‘We put ourselves at an enormous disadvantage to invest every dollar we can over a year into a state that ultimately is not going to make a difference in November…’
(Claire Russel, Liberty Headlines) Former New York Gov. Michael Bloomberg’s presidential campaign manager admitted that both Democrats and Republican pollsters know President Donald Trump will win Iowa in the general election.
“We as Democrats spend a year living in Iowa,” Kevin Sheekey said. “The thing that Democrats and Republican pollsters agree on is that Donald Trump is going to win in Iowa. So we’ve thrown out a year of investment in a state that isn’t going to make a difference.”
Sheekey’s comments were in response to questions about why Bloomberg—a latecomer to the race—hasn’t been heavily campaigning in the two primary caucus states: Iowa and New Hampshire.
But given Iowa’s Republican tilt, spending time and money in Iowa is pointless, Sheekey said.
Kevin Sheekey, Bloomberg 2020 CM: “We as Democrats spend a year living in Iowa… The thing that Democrats & Republican pollsters agree on is that Donald Trump is going to win Iowa. So we’ve thrown out a year of investment in a state that isn’t going to make a difference.” pic.twitter.com/hUO4EdOjiS
— The Hill (@thehill) January 14, 2020
The billionaire media mogul and former Democrat mega-donor recently pledged to spend a billion dollars of his own money, if necessary, to defeat Trump.
Even so, Sheekey explained, it was necessary to invest shrewdly.
“We put ourselves at an enormous disadvantage to invest every dollar we can over a year into a state that ultimately is not going to make a difference in November,” he said.
Instead, Democrats should focus on important swing states—such as Michigan, Wisconsin, North Carolina, Florida, Arizona and Pennsylvania.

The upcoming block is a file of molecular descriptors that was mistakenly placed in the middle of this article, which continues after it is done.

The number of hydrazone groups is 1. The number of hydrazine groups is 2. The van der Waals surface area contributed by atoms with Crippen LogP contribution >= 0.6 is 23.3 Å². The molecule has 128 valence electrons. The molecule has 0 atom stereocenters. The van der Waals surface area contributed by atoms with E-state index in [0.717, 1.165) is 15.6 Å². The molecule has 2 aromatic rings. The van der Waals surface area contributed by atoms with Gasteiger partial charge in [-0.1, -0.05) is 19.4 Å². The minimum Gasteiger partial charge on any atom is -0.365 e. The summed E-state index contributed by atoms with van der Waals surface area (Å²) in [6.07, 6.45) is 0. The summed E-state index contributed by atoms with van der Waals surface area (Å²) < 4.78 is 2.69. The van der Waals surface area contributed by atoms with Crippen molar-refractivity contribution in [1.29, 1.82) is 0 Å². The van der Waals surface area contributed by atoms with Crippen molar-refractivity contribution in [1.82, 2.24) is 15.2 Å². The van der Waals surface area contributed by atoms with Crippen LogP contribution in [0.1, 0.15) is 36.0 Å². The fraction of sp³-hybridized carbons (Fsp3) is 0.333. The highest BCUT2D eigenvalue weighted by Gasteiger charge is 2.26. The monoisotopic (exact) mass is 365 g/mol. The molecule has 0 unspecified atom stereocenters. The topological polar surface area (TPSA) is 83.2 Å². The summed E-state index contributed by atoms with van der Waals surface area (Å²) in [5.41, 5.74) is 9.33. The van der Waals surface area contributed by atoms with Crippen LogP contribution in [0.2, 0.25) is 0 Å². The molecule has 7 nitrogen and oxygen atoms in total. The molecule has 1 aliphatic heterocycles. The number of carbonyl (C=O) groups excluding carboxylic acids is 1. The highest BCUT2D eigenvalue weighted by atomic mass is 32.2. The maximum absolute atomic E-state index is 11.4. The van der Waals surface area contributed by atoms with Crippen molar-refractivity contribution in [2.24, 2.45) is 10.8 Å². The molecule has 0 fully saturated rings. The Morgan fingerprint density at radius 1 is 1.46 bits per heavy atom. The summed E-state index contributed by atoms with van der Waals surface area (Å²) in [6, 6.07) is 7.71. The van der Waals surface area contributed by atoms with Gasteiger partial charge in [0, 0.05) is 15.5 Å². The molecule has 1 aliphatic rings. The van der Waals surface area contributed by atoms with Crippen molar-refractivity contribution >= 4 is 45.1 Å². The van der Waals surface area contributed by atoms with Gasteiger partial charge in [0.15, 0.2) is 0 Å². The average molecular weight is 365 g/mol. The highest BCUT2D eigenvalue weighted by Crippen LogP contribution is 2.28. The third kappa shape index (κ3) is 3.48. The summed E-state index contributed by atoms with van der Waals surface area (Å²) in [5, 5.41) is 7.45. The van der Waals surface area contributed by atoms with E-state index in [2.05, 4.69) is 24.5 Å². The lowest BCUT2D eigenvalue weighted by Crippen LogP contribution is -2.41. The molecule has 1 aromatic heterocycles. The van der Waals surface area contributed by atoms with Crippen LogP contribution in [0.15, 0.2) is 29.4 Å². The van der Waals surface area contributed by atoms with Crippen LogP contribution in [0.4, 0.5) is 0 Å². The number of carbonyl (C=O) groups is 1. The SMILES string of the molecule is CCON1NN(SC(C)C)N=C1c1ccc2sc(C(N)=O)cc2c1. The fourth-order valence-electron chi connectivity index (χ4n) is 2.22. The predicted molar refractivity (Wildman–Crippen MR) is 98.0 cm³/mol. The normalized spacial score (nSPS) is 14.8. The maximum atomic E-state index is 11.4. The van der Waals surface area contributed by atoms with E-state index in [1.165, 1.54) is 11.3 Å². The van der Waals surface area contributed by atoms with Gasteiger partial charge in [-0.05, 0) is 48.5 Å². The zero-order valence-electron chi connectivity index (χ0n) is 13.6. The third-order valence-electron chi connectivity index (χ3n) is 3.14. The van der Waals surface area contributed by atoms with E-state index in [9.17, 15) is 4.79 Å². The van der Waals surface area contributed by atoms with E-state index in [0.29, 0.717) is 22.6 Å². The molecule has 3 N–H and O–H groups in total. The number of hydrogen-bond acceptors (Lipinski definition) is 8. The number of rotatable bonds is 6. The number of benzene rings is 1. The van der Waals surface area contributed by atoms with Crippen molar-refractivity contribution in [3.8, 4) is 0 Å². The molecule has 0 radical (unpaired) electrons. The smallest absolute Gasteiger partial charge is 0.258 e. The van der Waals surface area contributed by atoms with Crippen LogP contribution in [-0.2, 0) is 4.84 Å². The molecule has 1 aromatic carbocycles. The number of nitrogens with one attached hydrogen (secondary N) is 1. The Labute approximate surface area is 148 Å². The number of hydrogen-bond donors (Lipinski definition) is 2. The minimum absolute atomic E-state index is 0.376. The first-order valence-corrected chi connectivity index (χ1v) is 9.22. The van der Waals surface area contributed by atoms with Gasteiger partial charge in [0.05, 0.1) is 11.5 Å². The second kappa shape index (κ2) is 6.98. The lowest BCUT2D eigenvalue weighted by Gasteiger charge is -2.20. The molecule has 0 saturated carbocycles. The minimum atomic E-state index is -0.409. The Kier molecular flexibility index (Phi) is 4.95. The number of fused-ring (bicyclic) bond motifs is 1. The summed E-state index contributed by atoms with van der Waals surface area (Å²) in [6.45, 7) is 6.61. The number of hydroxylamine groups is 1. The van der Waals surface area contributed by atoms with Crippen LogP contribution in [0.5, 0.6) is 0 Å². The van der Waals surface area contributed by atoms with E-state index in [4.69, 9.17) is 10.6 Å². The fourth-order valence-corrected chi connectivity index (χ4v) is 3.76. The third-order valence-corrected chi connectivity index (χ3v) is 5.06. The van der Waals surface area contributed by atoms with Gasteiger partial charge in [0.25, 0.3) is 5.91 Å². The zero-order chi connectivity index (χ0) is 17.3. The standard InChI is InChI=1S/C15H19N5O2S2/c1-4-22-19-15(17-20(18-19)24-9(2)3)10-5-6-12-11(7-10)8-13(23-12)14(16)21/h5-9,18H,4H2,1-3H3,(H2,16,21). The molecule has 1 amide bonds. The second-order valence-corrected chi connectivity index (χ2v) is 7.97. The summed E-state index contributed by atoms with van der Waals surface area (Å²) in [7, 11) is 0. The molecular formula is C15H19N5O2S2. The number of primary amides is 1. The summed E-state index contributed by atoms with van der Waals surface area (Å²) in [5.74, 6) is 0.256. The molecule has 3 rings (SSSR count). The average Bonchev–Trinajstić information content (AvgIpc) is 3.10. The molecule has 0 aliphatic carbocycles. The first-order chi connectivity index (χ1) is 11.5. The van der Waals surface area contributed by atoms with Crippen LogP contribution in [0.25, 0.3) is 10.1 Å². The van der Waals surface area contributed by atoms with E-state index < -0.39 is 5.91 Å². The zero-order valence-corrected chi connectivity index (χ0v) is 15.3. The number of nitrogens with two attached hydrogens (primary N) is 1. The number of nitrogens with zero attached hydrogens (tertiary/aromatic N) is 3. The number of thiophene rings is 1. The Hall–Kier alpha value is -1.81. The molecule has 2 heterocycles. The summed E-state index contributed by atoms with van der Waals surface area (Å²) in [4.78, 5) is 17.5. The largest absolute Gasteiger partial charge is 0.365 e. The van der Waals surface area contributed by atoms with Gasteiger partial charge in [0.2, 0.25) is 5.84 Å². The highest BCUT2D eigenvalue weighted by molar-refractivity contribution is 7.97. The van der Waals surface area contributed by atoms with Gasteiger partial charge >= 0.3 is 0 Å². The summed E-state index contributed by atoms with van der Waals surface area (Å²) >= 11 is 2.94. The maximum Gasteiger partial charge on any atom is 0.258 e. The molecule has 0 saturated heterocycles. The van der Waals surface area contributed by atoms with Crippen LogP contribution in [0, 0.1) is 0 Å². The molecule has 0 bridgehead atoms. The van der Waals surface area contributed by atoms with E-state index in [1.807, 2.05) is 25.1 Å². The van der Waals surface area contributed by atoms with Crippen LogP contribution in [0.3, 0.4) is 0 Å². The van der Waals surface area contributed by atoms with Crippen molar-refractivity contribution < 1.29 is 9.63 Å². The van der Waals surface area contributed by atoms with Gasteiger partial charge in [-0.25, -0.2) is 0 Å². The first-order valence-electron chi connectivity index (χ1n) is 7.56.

“Those are the states that Donald Trump is campaigning in every single day,” Sheekey said.
Bloomberg previously explained in an op-ed why he wouldn’t begin campaigning in Iowa and New Hampshire.
He called the political emphasis on the two traditional lead-off states “undemocratic”—and even suggested, in the same vein as other Democratic campaigns, that it was racist to offer them special attention.
“Our current system—in which two early states dominate the candidates’ time and resources—is in urgent need of reform,” Bloomberg wrote.
“While it’s great that candidates reach out to voters in these states at every pancake breakfast and town hall around, what about African–American, Latino, Asian American, Pacific Islanders, and other voters in places like Detroit, Montgomery, Phoenix, and Houston?”
The self-declared moderate also has his eyes on the top prize, California, whose 55 electoral votes make it something of a kingmaker among Democratic candidates, with its radical-leftist politics often helping drive the party’s agenda.
Bloomberg recently said it was a “great example” that other states should look to.